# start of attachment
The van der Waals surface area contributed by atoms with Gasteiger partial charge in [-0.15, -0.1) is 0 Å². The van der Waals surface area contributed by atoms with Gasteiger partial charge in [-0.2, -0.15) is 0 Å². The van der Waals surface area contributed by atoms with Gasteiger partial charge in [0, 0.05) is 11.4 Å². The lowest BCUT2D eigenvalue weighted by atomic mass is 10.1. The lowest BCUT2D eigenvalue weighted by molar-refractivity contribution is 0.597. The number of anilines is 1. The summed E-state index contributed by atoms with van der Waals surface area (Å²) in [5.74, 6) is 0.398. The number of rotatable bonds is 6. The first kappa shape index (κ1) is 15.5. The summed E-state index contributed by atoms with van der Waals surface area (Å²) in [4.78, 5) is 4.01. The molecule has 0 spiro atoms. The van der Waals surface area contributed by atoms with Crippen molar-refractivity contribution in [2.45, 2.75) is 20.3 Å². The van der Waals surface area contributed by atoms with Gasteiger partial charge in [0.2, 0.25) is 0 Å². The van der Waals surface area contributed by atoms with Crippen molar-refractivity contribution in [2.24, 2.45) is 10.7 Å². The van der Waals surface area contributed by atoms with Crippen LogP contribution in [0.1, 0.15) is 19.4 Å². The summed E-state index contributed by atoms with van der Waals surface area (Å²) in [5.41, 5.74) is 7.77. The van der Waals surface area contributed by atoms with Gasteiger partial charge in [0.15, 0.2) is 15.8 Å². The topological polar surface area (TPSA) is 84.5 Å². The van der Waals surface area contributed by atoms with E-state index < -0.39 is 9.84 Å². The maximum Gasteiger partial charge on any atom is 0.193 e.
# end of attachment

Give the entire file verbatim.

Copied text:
The van der Waals surface area contributed by atoms with Gasteiger partial charge in [-0.15, -0.1) is 0 Å². The van der Waals surface area contributed by atoms with Gasteiger partial charge in [-0.2, -0.15) is 0 Å². The van der Waals surface area contributed by atoms with Gasteiger partial charge in [0, 0.05) is 11.4 Å². The lowest BCUT2D eigenvalue weighted by atomic mass is 10.1. The lowest BCUT2D eigenvalue weighted by molar-refractivity contribution is 0.597. The number of anilines is 1. The summed E-state index contributed by atoms with van der Waals surface area (Å²) in [5.74, 6) is 0.398. The number of rotatable bonds is 6. The first kappa shape index (κ1) is 15.5. The summed E-state index contributed by atoms with van der Waals surface area (Å²) in [4.78, 5) is 4.01. The molecule has 0 spiro atoms. The van der Waals surface area contributed by atoms with Crippen molar-refractivity contribution in [2.45, 2.75) is 20.3 Å². The van der Waals surface area contributed by atoms with Gasteiger partial charge in [0.2, 0.25) is 0 Å². The van der Waals surface area contributed by atoms with Crippen molar-refractivity contribution in [2.24, 2.45) is 10.7 Å². The van der Waals surface area contributed by atoms with Crippen LogP contribution in [0.1, 0.15) is 19.4 Å². The summed E-state index contributed by atoms with van der Waals surface area (Å²) in [5.41, 5.74) is 7.77. The van der Waals surface area contributed by atoms with Gasteiger partial charge in [0.15, 0.2) is 15.8 Å². The topological polar surface area (TPSA) is 84.5 Å². The van der Waals surface area contributed by atoms with E-state index < -0.39 is 9.84 Å². The maximum Gasteiger partial charge on any atom is 0.193 e.